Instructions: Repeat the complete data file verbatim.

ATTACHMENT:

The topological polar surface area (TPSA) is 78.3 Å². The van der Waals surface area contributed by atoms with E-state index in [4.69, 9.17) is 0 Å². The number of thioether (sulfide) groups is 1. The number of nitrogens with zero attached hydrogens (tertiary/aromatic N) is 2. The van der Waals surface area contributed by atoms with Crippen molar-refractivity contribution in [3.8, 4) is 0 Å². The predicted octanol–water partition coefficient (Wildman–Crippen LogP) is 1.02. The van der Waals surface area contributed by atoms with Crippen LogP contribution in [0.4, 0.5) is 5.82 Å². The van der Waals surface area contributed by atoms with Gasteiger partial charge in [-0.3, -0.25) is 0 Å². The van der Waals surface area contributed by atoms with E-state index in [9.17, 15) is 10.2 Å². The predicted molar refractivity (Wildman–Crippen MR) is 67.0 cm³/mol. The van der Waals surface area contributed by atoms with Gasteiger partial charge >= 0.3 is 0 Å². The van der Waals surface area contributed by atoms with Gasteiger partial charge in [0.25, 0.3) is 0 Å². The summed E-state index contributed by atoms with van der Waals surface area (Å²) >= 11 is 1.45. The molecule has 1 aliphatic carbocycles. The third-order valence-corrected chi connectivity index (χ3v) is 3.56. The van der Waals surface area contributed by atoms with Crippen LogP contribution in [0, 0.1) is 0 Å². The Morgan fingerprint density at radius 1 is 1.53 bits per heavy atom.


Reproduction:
The topological polar surface area (TPSA) is 78.3 Å². The van der Waals surface area contributed by atoms with E-state index in [4.69, 9.17) is 0 Å². The number of thioether (sulfide) groups is 1. The number of nitrogens with zero attached hydrogens (tertiary/aromatic N) is 2. The van der Waals surface area contributed by atoms with Crippen molar-refractivity contribution in [3.8, 4) is 0 Å². The predicted octanol–water partition coefficient (Wildman–Crippen LogP) is 1.02. The van der Waals surface area contributed by atoms with Crippen LogP contribution in [0.4, 0.5) is 5.82 Å². The van der Waals surface area contributed by atoms with Gasteiger partial charge in [-0.3, -0.25) is 0 Å². The van der Waals surface area contributed by atoms with E-state index in [9.17, 15) is 10.2 Å². The predicted molar refractivity (Wildman–Crippen MR) is 67.0 cm³/mol. The van der Waals surface area contributed by atoms with Gasteiger partial charge >= 0.3 is 0 Å². The van der Waals surface area contributed by atoms with Gasteiger partial charge in [0.25, 0.3) is 0 Å². The summed E-state index contributed by atoms with van der Waals surface area (Å²) >= 11 is 1.45. The molecule has 1 aliphatic carbocycles. The third-order valence-corrected chi connectivity index (χ3v) is 3.56. The van der Waals surface area contributed by atoms with Crippen LogP contribution in [0, 0.1) is 0 Å². The Morgan fingerprint density at radius 1 is 1.53 bits per heavy atom.